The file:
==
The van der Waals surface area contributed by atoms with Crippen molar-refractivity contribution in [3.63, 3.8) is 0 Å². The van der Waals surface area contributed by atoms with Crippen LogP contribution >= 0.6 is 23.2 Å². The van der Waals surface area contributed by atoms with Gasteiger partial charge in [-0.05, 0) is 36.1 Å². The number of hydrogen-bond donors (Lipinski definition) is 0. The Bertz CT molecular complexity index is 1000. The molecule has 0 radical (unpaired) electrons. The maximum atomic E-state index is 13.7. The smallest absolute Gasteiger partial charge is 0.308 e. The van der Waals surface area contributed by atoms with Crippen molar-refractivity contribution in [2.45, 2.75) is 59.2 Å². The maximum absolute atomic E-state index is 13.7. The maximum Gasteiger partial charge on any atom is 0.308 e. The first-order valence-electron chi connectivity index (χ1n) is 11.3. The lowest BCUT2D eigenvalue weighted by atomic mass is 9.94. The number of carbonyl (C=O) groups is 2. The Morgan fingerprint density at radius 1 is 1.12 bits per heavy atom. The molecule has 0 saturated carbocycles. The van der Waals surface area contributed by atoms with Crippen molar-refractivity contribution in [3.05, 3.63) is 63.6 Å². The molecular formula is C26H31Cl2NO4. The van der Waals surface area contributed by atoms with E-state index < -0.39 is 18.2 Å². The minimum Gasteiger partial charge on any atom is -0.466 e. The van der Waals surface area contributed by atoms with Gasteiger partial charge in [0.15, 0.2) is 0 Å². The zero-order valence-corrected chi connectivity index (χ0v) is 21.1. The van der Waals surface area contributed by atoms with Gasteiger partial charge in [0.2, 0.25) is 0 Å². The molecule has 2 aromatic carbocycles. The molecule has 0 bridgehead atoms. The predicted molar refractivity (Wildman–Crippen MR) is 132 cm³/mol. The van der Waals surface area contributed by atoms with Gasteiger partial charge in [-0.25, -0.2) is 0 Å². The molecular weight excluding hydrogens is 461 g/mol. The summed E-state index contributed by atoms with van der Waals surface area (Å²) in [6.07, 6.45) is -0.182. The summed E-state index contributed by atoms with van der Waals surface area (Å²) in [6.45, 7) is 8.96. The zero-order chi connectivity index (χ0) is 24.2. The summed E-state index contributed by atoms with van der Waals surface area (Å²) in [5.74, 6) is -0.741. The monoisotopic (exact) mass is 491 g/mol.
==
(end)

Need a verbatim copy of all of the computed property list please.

The van der Waals surface area contributed by atoms with Crippen molar-refractivity contribution in [3.63, 3.8) is 0 Å². The van der Waals surface area contributed by atoms with Crippen LogP contribution >= 0.6 is 23.2 Å². The van der Waals surface area contributed by atoms with Gasteiger partial charge in [-0.05, 0) is 36.1 Å². The number of hydrogen-bond donors (Lipinski definition) is 0. The Bertz CT molecular complexity index is 1000. The molecule has 0 radical (unpaired) electrons. The maximum atomic E-state index is 13.7. The smallest absolute Gasteiger partial charge is 0.308 e. The van der Waals surface area contributed by atoms with Crippen molar-refractivity contribution in [2.45, 2.75) is 59.2 Å². The maximum absolute atomic E-state index is 13.7. The maximum Gasteiger partial charge on any atom is 0.308 e. The first-order valence-electron chi connectivity index (χ1n) is 11.3. The lowest BCUT2D eigenvalue weighted by atomic mass is 9.94. The number of carbonyl (C=O) groups is 2. The Morgan fingerprint density at radius 1 is 1.12 bits per heavy atom. The molecule has 0 saturated carbocycles. The van der Waals surface area contributed by atoms with Crippen molar-refractivity contribution in [3.05, 3.63) is 63.6 Å². The molecular formula is C26H31Cl2NO4. The van der Waals surface area contributed by atoms with E-state index < -0.39 is 18.2 Å². The minimum Gasteiger partial charge on any atom is -0.466 e. The van der Waals surface area contributed by atoms with Gasteiger partial charge in [0.15, 0.2) is 0 Å². The zero-order valence-corrected chi connectivity index (χ0v) is 21.1. The van der Waals surface area contributed by atoms with Gasteiger partial charge in [0.2, 0.25) is 0 Å². The molecule has 2 aromatic carbocycles. The molecule has 0 bridgehead atoms. The predicted molar refractivity (Wildman–Crippen MR) is 132 cm³/mol. The van der Waals surface area contributed by atoms with Gasteiger partial charge in [-0.25, -0.2) is 0 Å². The molecular weight excluding hydrogens is 461 g/mol. The summed E-state index contributed by atoms with van der Waals surface area (Å²) in [6.07, 6.45) is -0.182. The summed E-state index contributed by atoms with van der Waals surface area (Å²) in [6.45, 7) is 8.96. The zero-order chi connectivity index (χ0) is 24.2. The summed E-state index contributed by atoms with van der Waals surface area (Å²) in [5.74, 6) is -0.741. The monoisotopic (exact) mass is 491 g/mol.